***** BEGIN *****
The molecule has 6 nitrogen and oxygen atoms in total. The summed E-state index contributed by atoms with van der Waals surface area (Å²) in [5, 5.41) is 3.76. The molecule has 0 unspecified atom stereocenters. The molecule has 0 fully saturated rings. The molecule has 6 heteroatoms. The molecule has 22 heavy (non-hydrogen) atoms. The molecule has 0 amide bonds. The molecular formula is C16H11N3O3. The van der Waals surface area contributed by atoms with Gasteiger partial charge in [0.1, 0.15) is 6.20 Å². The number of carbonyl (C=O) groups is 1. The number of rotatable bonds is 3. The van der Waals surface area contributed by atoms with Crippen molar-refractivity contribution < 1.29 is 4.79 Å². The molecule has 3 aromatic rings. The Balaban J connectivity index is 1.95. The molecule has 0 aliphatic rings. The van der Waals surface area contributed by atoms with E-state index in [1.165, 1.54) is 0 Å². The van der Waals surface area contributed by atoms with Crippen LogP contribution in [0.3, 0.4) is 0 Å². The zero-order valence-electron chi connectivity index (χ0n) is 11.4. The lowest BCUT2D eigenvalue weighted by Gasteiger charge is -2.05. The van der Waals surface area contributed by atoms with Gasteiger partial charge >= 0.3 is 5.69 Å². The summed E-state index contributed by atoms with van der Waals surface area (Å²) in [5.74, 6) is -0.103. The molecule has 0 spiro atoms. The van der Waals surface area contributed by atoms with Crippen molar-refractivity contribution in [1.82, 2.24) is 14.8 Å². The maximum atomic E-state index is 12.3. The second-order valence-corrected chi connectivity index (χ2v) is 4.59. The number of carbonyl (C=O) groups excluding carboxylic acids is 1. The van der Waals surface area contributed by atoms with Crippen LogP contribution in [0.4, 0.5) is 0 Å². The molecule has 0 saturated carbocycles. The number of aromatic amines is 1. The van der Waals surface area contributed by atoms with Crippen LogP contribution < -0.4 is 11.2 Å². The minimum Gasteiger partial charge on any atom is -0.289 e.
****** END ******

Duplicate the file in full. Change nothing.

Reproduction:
The molecule has 6 nitrogen and oxygen atoms in total. The summed E-state index contributed by atoms with van der Waals surface area (Å²) in [5, 5.41) is 3.76. The molecule has 0 unspecified atom stereocenters. The molecule has 0 fully saturated rings. The molecule has 6 heteroatoms. The molecule has 22 heavy (non-hydrogen) atoms. The molecule has 0 amide bonds. The molecular formula is C16H11N3O3. The van der Waals surface area contributed by atoms with Gasteiger partial charge in [0.1, 0.15) is 6.20 Å². The number of carbonyl (C=O) groups is 1. The number of rotatable bonds is 3. The van der Waals surface area contributed by atoms with Crippen molar-refractivity contribution < 1.29 is 4.79 Å². The molecule has 3 aromatic rings. The Balaban J connectivity index is 1.95. The molecule has 0 aliphatic rings. The van der Waals surface area contributed by atoms with E-state index in [1.165, 1.54) is 0 Å². The van der Waals surface area contributed by atoms with Crippen LogP contribution in [0.3, 0.4) is 0 Å². The zero-order valence-electron chi connectivity index (χ0n) is 11.4. The lowest BCUT2D eigenvalue weighted by Gasteiger charge is -2.05. The van der Waals surface area contributed by atoms with Gasteiger partial charge >= 0.3 is 5.69 Å². The summed E-state index contributed by atoms with van der Waals surface area (Å²) in [5.74, 6) is -0.103. The molecule has 0 spiro atoms. The van der Waals surface area contributed by atoms with Crippen molar-refractivity contribution in [1.82, 2.24) is 14.8 Å². The maximum atomic E-state index is 12.3. The second-order valence-corrected chi connectivity index (χ2v) is 4.59. The number of carbonyl (C=O) groups excluding carboxylic acids is 1. The van der Waals surface area contributed by atoms with Crippen LogP contribution in [0.4, 0.5) is 0 Å². The molecule has 0 saturated carbocycles. The number of aromatic amines is 1. The van der Waals surface area contributed by atoms with Crippen LogP contribution < -0.4 is 11.2 Å². The minimum Gasteiger partial charge on any atom is -0.289 e.